Name of Farm
I & Me Farm
Meeting a person who is passionate about what they do is inspiring and MiMi Edelman is one passionate woman! I thoroughly enjoyed my time with her, hearing her stories, listening to her talk about her crops as though they were her friends. Mimi’s has a true love of the land, she grows with intention and takes her responsibility to the earth very seriously. She grows organic but she also employs biodynamic farming methods. I believe that this one description of biodynamic farming really sums up Mimi’s approach to farming, “In organic farming, you try to give back the same amount as you take out. In Biodynamics, you give more back to the earth than you take out.” I & Me Farm is not open to the public, but chefs and educational groups may visit by appointment.
How long has the farm been in the family (history of the farm)
The farm was started in 2009, at the time it was my partner Eileen Zidi & myself. Then Eileen left to open DISH in Mahopac so I’ve been tending the land since then. The property is part of a Westchester Land Trust program that matches farmers with property owners who have available land. I’m from a Scottish family, my father, grandfather and great-grand father all worked the land or bred horses and dogs. My father was a horticulturist so soil really runs through my blood.
How many acres are on the farm?
Our part of the farm is 3 acres of about a 180 acre property.
What do you grow?
I grow a pretty diverse amount of produce. It’s always a sort of changing edible landscape around here. Some things I grow are specific requests from chefs, others are things I’m passionate about like this wonderful Misato rose radish – it has a green rind and white flesh and in the very center is a firework splash of red – its so gorgeous on the plate. That’s the kind of things I love to grow. The other way I choose my crops is through stories. I love a crop that has a story. I like to grow ‘Ark of Taste’ vegetables. Ark of Taste is like the endangered animals list but instead it relates to produce, grains, fish, fruits and meats. I have a Fish Pepper in my garden, it’s a little fickle and doesn’t have a great yield so along the way it gets passed over because it doesn’t have the predictability some farmers look for. But it has this great story about the seed that came over from Africa with the slaves to make the gruel that they were fed on the plantations more flavorful. It’s a wonderful story. I love the idea of growing things that many people don’t necessarily choose. I like to think that I bring the finishing touch to the dish – the color, the flavor – the ‘wow’!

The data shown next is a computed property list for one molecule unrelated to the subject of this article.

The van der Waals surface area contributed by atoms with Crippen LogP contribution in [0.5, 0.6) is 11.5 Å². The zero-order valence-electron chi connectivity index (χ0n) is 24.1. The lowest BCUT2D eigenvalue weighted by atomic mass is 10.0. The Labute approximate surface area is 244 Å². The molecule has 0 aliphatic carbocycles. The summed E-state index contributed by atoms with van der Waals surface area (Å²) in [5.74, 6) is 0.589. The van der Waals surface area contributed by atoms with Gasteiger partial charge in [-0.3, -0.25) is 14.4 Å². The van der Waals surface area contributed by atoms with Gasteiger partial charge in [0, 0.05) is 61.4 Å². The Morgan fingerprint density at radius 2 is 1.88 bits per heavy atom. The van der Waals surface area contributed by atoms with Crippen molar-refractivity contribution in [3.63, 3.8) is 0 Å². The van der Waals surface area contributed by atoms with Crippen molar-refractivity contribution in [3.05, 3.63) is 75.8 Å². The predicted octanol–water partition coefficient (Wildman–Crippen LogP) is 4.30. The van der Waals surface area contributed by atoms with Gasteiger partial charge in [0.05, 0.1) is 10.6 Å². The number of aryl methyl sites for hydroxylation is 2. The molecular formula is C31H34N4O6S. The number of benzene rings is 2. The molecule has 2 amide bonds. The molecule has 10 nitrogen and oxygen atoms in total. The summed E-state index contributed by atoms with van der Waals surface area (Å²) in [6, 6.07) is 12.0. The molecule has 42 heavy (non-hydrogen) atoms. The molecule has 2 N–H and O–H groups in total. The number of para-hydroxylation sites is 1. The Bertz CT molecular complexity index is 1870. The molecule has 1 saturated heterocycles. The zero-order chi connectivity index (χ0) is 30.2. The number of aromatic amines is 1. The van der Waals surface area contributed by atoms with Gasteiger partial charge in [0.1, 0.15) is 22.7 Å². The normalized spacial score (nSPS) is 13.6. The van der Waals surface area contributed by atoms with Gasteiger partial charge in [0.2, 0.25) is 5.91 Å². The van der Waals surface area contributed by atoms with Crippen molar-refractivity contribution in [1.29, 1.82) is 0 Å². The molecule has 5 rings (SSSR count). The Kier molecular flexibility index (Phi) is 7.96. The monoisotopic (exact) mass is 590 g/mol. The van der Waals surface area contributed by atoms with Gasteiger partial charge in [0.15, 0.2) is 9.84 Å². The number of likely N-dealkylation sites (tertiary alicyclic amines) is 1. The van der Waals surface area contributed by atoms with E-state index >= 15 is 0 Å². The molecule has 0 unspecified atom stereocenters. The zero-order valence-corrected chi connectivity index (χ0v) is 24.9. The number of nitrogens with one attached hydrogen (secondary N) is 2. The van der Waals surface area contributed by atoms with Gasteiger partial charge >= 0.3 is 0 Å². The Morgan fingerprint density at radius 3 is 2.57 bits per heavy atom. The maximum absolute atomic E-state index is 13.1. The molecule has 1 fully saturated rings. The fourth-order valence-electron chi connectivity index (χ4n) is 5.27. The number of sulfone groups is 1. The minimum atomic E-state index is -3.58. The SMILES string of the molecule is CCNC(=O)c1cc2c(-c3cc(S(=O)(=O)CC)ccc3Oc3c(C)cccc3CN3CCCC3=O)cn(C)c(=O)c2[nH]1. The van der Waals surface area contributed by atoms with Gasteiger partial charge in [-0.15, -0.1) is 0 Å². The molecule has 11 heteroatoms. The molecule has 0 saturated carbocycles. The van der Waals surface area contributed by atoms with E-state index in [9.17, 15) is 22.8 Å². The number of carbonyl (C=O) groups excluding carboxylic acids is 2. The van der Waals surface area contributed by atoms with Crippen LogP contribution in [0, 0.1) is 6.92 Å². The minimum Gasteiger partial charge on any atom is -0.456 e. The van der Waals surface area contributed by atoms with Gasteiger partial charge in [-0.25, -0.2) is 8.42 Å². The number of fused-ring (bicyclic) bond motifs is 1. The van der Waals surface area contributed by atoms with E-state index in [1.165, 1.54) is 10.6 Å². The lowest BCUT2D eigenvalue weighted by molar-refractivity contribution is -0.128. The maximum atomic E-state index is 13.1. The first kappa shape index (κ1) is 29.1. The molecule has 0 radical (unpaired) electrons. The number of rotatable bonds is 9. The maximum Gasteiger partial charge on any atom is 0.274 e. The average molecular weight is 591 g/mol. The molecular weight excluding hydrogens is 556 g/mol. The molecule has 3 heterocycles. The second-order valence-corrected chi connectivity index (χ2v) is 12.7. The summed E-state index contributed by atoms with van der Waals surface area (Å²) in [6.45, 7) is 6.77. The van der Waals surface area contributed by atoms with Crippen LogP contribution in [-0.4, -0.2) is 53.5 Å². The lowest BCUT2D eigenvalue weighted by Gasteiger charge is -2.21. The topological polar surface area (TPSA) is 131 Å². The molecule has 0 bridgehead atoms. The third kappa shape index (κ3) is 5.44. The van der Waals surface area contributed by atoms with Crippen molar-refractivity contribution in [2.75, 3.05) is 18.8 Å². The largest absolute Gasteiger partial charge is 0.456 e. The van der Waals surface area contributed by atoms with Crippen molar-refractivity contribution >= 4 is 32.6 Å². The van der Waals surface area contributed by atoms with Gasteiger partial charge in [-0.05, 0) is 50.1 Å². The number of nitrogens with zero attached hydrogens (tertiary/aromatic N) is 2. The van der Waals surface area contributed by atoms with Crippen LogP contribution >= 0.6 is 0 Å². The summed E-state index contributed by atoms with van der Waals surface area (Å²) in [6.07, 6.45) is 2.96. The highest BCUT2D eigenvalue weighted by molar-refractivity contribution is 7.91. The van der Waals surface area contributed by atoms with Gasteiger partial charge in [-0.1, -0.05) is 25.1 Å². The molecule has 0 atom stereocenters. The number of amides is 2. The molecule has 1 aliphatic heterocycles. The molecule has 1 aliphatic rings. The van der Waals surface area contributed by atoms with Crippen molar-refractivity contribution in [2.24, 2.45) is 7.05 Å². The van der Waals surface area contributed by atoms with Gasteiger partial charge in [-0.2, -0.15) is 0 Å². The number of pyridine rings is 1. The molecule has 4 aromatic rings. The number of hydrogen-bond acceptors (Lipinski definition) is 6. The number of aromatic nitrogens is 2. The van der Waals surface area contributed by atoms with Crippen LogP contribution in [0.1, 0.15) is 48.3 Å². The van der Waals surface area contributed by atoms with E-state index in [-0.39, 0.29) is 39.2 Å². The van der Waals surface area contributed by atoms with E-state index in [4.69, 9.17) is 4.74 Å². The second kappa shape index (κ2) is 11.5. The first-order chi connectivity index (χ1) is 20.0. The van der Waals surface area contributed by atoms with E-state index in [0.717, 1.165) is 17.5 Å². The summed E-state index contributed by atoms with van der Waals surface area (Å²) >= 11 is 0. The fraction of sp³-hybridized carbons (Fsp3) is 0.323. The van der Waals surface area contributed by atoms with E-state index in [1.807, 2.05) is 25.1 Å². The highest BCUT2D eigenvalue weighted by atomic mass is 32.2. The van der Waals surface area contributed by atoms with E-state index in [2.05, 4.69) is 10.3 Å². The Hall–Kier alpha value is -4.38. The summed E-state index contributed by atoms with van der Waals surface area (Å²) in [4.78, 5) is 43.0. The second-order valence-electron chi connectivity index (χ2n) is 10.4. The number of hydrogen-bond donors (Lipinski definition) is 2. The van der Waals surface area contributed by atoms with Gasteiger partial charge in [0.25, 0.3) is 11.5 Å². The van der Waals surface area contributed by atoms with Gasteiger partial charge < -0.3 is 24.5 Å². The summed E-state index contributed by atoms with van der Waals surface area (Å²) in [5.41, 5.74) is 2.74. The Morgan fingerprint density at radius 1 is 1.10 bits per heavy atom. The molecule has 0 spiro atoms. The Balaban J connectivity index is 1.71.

How has the farm changed over the years?
Well, it’s gotten bigger and we added the hoop house this past winter. We were kind of spread out previously so now I have everything together. The hoop house had been great, while its not a greenhouse, I do use it to start seeds.
Where do you sell your produce?
I sell to Bedford Post, Restaurant North and some to Mt Kisco Childcare, My Second Home and to Farmer & The Fish.
Do you participate in CSA and/or farmer’s market?
We participate in an RSA (Restaurant Supported Agriculture) – its a relatively new movement happening across the country. Each RSA is a very individual partnership between farmer and restaurant or chef. We have a work program, we do events and dinners together, and of course growing crops. I teach the chefs about new produce and they reach me. Seeing the chefs create such wonderful dishes from my crops is amazing. This year Chef Jeremy from The Bedford Post wanted to get into wild edibles so we grew wild edibles: goose-foot, nettles. We foraged in the Spring and we’ll forage in September for jewel berries. We started adding a wildness to the menu that’s been fantastic.
Tell us about your most successful season?
Well, I think I’m still waiting for that! I’m just really glad to be above ground and to do a hard days work. This is one of those jobs where it really revitalizes you, it’s so good for me as a person. The success isn’t measured in dollars and cents its measured by a livelihood that allows me to be constantly replenished and rewarded.
What was your hardest season and why?
We were late with our tomatoes the year of the blight, and we were thinking that maybe by being late and keeping the plants indoors we might slide by but no – we were hit. The hard part really is mental, in my own head. Keeping the energy and stamina to just keep going every day.
What is your favorite thing to grow or raise, and why?
Salad greens because they have such great texture, colors and flavors. They each have their own little personalities – some are wonderful rosettes and so fragrant. I love to make salad blends with chervil, dill or tiny leaf basil so that when someone puts it in their mouth they get this wonderful surprise flavor.
Is there a lesson that you’ve learned farming that you might apply to life?
I think being part of the natural world – the things you can see and cannot see in the landscape is a very empowering and wonderful connection. I feel I play a very small part in the dynamics, the balance and the harmony of this land. Being part of the cycle of life and not passing it by, just being present with where you are at that very moment is a major lesson.
Do you have a favorite recipe from the farm that you’d like to share?
For me, it’s a good salad. Chef Jeremy made a wonderful Spring Italian Bread Salad – he used fresh greens, charred the bread, some good olive oil and maybe some cheese or nuts – we used a lot of wild flavors like the wild chives. It was fantastic!